Arturo Álvarez working at his new design in his studio. Photo: arturoalvarez.com

Before getting to these patterns, Arturo Álvarez faces a creative process that can take years of thinking and trying, in which “sometimes I start from daily materials that get my attention or I enjoy mixing them up. The shapes and volumes also mark this process and in the last years the consideration about the human being also represents a starting point”. And so, how do you define yourself? I feel like a creator, although I am also a designer and a craftsman, due to the professional spheres of activity where I move in. From my point of view, the title is not as important as how the work is approached”.

Neither he gives importance to the fact the he triumphed from Vedra, a small town in Galicia, “working with passion, believing in what you do and surrounding yourself with a professional and motivated team”. From another village, Anna outlines that this is what allows her to embrace this lifestyle “products that tell their own story”. Images, themes, objects… The origin of her inspiration can be found everywhere. “People, creatives, we are a bunch of experiences throughout life, everything is there and keeps getting wider and feeding on many sources”.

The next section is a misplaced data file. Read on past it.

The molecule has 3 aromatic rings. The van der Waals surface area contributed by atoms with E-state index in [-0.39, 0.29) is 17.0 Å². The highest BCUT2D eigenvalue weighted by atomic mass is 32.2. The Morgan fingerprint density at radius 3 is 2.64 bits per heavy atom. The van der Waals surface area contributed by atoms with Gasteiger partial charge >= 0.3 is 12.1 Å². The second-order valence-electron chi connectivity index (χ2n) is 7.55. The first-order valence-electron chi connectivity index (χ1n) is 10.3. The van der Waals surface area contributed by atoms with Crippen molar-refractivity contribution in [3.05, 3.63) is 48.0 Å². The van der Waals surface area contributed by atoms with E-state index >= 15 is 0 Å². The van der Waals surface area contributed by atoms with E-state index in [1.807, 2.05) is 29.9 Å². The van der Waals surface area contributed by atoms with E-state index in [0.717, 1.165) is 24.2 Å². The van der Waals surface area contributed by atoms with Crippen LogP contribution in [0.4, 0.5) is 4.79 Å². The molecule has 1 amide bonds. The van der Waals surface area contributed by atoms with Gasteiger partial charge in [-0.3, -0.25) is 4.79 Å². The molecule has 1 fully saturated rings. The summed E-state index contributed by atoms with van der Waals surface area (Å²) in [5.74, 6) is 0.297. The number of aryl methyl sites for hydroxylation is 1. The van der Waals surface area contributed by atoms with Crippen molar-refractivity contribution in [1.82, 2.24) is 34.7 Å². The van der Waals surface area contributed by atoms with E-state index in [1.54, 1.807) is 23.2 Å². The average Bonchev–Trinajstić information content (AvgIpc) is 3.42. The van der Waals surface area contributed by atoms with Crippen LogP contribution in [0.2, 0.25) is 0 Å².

The combination of “age-old techniques, based on our ancestors’ experiments for hundreds of years worthy of our total respect” to use a contemporary language is one of the keys of his triumph, together with “the perception of a serious and coherent work over many years”.

All the lamps designed by Arturo Álvarez are handmade. Photo: arturoalvarez.com

Digital Handmade: technology and artisanal work